Additionally, "the Bible never mentions anything about mines or mining. That is something later readers inferred or projected onto the story," Weitzman said. Also "I know of no evidence of Israelite presence in Spain at this time," said Weitzman, adding that "there were Phoenician settlements in Spain perhaps as early as around 1100 [B.C.] and certainly in following centuries, but it is a leap from that to arguing that the source of Solomon's wealth came from there." 

In fact, the Bible says that Solomon dispatched ships to the East rather than the West. "According to the Bible, Solomon's dispatched ships from a place called Ezion-Geber, which is a port town on the Red Sea, and they returned from a place called Ophir, laden with gold and other treasure. Wherever Ophir was located, those ships would have been going in the opposite direction of Spain, east not west," Weitzman explained.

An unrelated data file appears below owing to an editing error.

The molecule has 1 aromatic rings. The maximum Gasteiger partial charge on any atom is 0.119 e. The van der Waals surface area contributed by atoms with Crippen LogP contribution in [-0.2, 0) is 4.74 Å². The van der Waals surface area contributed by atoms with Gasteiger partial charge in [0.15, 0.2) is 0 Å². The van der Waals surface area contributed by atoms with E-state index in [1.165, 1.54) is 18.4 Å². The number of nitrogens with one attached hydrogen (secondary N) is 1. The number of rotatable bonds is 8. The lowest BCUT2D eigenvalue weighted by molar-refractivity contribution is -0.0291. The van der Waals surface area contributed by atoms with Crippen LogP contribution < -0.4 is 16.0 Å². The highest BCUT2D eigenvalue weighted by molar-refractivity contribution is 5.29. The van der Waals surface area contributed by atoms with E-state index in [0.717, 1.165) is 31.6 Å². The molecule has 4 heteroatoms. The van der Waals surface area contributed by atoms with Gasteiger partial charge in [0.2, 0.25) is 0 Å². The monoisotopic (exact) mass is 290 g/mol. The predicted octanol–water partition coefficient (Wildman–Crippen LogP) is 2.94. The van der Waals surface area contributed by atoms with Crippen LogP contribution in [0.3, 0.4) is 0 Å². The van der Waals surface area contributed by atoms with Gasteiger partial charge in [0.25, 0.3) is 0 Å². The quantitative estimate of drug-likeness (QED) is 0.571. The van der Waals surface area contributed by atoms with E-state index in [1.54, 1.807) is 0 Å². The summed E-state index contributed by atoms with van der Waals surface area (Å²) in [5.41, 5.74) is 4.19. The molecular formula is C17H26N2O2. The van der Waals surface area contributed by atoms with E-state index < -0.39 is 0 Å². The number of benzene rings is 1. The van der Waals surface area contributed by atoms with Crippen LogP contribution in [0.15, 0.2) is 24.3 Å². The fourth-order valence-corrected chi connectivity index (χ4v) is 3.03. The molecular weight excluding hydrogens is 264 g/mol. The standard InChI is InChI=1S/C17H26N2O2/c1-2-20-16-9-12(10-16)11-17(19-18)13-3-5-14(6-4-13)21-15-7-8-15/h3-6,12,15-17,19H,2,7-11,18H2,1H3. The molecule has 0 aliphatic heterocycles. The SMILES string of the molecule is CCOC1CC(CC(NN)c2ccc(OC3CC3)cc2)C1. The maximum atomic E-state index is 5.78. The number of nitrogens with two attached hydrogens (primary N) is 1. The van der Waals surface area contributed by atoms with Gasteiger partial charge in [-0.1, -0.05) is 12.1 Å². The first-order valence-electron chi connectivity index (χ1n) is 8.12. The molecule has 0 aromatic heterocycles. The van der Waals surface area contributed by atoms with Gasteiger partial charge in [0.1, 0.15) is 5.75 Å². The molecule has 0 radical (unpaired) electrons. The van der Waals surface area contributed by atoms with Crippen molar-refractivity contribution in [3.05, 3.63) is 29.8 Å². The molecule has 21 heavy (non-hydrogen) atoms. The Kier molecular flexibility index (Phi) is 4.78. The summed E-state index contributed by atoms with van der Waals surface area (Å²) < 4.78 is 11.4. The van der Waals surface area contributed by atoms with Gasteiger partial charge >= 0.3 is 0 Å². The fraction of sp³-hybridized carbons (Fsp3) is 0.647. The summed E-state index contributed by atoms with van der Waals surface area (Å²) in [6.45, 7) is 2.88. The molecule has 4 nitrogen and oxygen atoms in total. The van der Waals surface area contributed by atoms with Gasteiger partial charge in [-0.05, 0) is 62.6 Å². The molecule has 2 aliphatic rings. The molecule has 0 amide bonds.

Archaeologists also refuted Kingsley's argument linking silver artifacts found in Israel to Spain. 

"Based on all available scientific data, silver in Solomonic times [10th century B.C.] did not arrive to the east from Iberia," said Ayelet Gilboa, an archaeology professor at the University of Haifa. 

Only in later times, after Solomon would have ruled, did silver from Spain start arriving in Israel, she added. Gilboa has been working with Tzilla Eshel, a researcher who specializes in ancient silver analysis at the University of Haifa, to identify the source of ancient silver in Israel, and they published an article on the subject in 2019 in the Proceedings of the National Academy of Sciences. In the article, the team noted that silver from Sardinia arrived in Israel during the 10th century B.C. but that it wasn't until the ninth century B.C. that silver from Spain started to arrive in the region. 

Kingsley is writing a book on his research and plans to publish a journal article in the future, he said. 

Originally published on Live Science.

Owen Jarus
Live Science Contributor

Owen Jarus is a regular contributor to Live Science who writes about archaeology and humans' past. He has also written for The Independent (UK), The Canadian Press (CP) and The Associated Press (AP), among others. Owen has a bachelor of arts degree from the University of Toronto and a journalism degree from Ryerson University.